Net-times: My Perspective

A collection of unorganized thoughts about my experience in the online world (by Kevin Shea)

It seems like developing good corporate blogs is in high demand these days.  Just yesterday I helped my client Sparta Systems (makers of quality management software) launch their first corporate blog.  Here’s a screenshot of the homepage:

It’s always exciting when launching new products.  But it’s particularly exciting to see companies really start to understand the power of this social web.  This blog, if administered properly, will help promote the company’s authoritative position in their industry by giving their internal talent (which is significant) a channel to discuss topics and events that are important to them.  I am consulting with the marketing group which will start seeing positive returns in SEO and PR.

Having done this various times in the past, and knowing how beneficial a properly developed and operated company blog can be, I am constantly amazed at how often it is not included in a company’s marketing effort or implemented poorly.

Sparta is now off to a great start.  Now they need to make sure the company adheres to the operating guidelines we have put in place.

Kevin

increasing website trafficBefore I get to the importance of web analytics today and in the future, first let me tell you a little story about an 800 lb gorilla.

Google recently announced that it was going to provide a browser plugin that allowed anyone to opt out of being tracked by their metrics reporting product, Google Analytics.  From a normal user’s perspective, it sounds great that they are providing this type of flexibility.  However, Google has been pushing this (free) web reporting product for years as an enterprise-level solution for tracking web visitor activity.  And now, after gaining significant market share, they tell their customers people will have the option of easily opting out.  While adoption rates are projected to be low, this is not a friendly gesture to users of Google Analytics.

Google analytics opt-out browser pluginThis move by Google has generated several discussions on the importance of web analytics in the world of web KPI reporting.  I have heard people say lately that “eyeballs” and “pageviews” are becoming less relevant and the impact of Google’s move is lessened by this change in the way we look at web analytics.  My answer to this discussion is that “eyeballs” and “pageviews” have never really been the metrics to watch on their own.  However, both can represent achieved objectives in the eyes of many businesses, and this can’t be ignored.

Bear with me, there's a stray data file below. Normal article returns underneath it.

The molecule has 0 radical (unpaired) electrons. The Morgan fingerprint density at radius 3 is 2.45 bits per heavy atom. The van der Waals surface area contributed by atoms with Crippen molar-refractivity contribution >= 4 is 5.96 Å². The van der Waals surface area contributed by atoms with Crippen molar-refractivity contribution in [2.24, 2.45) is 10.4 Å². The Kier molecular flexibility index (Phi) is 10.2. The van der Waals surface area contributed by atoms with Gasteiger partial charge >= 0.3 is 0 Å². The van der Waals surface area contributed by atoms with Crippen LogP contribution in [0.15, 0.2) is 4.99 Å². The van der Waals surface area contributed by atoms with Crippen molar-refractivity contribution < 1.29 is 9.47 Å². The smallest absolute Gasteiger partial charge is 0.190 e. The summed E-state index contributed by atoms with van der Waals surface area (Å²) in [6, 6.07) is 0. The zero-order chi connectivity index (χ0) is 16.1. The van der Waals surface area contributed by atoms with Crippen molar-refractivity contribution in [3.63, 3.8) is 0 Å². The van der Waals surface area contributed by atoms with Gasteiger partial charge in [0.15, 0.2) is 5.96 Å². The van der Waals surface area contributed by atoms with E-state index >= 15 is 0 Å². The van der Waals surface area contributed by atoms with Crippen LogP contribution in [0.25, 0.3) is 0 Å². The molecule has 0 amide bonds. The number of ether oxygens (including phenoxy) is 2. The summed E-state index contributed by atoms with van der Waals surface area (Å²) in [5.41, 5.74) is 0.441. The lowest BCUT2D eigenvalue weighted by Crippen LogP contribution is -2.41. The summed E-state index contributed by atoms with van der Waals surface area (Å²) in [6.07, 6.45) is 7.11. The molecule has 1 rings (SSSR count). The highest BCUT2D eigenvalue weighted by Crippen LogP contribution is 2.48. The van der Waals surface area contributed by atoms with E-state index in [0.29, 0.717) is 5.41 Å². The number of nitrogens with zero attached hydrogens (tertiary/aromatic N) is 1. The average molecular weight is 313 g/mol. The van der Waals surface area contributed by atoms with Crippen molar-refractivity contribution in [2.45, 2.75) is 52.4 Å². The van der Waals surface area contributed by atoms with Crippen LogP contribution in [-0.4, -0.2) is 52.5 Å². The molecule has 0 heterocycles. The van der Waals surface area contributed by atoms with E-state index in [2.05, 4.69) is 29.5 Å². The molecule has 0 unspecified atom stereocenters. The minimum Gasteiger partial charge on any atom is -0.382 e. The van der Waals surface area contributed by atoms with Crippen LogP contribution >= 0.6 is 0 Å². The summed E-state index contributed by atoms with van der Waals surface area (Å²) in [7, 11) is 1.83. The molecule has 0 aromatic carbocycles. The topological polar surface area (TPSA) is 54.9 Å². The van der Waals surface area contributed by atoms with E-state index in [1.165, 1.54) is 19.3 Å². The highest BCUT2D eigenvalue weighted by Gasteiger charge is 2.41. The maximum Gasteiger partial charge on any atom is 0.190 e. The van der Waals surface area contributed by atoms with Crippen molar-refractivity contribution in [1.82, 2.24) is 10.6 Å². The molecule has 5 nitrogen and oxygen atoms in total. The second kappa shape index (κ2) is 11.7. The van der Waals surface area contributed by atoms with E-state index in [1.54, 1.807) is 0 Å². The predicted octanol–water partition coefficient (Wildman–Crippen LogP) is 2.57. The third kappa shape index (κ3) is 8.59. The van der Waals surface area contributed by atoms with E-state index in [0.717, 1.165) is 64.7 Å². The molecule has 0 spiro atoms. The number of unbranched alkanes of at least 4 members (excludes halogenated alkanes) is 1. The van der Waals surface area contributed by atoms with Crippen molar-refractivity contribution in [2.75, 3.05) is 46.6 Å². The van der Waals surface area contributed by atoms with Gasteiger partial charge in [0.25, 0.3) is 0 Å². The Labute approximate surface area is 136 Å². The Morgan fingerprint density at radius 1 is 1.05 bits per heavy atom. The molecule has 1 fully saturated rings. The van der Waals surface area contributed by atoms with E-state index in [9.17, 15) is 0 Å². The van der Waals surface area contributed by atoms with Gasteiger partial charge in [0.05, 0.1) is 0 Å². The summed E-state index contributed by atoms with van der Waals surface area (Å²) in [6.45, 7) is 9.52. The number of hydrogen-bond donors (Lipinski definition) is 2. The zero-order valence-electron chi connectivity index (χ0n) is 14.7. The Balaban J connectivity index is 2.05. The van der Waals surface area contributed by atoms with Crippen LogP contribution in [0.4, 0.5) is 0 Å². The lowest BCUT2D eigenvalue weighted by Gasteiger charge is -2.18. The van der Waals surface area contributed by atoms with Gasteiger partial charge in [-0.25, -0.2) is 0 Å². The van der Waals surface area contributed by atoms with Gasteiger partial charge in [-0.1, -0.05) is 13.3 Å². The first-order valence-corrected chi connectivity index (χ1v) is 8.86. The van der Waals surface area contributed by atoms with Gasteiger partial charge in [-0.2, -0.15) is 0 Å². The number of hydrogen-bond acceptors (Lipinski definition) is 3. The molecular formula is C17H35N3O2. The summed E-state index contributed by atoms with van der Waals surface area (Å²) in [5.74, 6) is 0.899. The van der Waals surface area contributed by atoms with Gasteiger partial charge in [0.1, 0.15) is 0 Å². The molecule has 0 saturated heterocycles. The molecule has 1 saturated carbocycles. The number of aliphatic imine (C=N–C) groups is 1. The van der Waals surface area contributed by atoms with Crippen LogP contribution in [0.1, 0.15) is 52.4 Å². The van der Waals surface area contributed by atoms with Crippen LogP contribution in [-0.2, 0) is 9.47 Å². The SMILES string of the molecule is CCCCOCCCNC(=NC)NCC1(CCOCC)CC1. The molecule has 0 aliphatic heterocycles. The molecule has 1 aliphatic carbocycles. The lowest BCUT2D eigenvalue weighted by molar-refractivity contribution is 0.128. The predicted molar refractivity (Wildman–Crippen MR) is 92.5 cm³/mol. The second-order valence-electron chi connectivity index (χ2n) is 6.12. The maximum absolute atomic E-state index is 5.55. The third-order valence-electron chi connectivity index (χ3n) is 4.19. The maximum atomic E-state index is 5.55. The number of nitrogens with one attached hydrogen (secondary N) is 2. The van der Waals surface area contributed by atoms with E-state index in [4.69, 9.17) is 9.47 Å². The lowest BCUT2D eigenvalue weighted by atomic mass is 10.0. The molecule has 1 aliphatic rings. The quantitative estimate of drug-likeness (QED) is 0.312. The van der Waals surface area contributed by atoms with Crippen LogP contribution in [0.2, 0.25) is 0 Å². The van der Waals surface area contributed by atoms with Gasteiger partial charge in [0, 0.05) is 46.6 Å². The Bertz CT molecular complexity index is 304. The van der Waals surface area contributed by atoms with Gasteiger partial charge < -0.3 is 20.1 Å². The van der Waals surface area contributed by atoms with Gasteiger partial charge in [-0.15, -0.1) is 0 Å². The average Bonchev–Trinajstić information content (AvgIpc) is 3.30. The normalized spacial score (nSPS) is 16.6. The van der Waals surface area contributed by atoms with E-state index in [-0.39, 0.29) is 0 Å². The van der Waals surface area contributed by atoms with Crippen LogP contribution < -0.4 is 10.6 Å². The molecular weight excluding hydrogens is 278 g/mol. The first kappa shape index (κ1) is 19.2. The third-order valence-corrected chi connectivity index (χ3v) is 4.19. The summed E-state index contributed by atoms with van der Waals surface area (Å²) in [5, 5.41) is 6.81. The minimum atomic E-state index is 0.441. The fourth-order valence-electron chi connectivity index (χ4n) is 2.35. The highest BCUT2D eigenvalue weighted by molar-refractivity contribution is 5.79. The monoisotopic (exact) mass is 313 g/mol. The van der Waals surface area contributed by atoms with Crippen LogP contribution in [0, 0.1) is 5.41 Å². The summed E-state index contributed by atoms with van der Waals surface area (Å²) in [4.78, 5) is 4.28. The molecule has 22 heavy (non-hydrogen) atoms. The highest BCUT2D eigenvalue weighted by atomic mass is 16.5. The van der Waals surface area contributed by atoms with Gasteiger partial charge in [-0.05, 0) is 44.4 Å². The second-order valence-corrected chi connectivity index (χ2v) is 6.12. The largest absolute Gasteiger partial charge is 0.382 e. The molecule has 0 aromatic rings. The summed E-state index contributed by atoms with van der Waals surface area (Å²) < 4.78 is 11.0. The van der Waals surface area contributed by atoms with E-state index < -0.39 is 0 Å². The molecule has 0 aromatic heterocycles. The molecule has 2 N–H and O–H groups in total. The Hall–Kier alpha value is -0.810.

For example, due to the powerful downturn in the global economy, in late 2008 and 2009 many businesses were expanding into new areas of opportunity or contracting to focus on specific areas of business.  In either case, their messaging needed to be modified in order to properly communicate with existing and new customers.  Without properly communicating the change in messaging, these businesses would have a hard time generating leads, sales or other types of conversions.  People read content in many ways online, but many still do it the old fashioned way…they visit the company’s website.  So, in order to tell if people are effectively browsing your new content/messaging, a proper view of your website activity (analytics) is necessary.  It may not be eyeballs or pageviews, but your analytics application should give you the ability to view the equivalent.

Businesses that seek B2B lead conversions as their primary object also need to watch web activity.  Many businesses with long lead, or long sales cycles need to understand web user behavior better than fast converting products or services. Various important questions should be answered by your web analytics operation, including the following: What content are visitors looking at prior to conversion?  What content are they viewing and not converting?  Where are the breaks in my conversion funnel?

Once these and other questions are answered, the right reporting structure will give you the tools to optimize your web assets that will ultimately increase conversions.  So, don’t dismiss the importance of analyzing web activity.  It is likely more critical than you may think.

Kevin

Converted Blogger to WordPress

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A few weeks ago I received an email from the Google Blogger folks that they will no longer support the ftp version beginning sometime in March.  Unfortunately I had 4 Blogger services running.  While I was a little bothered by this abandonment, I wanted to move over to a better platform anyway.  WordPress was the most appealing choice.

I needed a little advice on migrating and I posted the question on LinkedIn.  The generous responses were quick and concise.  It turns out that WordPress has an import feature…awesome!  I was excited to get moving, but this domain was hosted on a friend’s server which was a bit bare bones, without all the bells and whistles you get from new hosting services.  It has been there for about 10 or more years, but I needed more control.  So, I setup an account with a new hosting provider and moved my files over.  Then we changed the dns and all was ready to begin.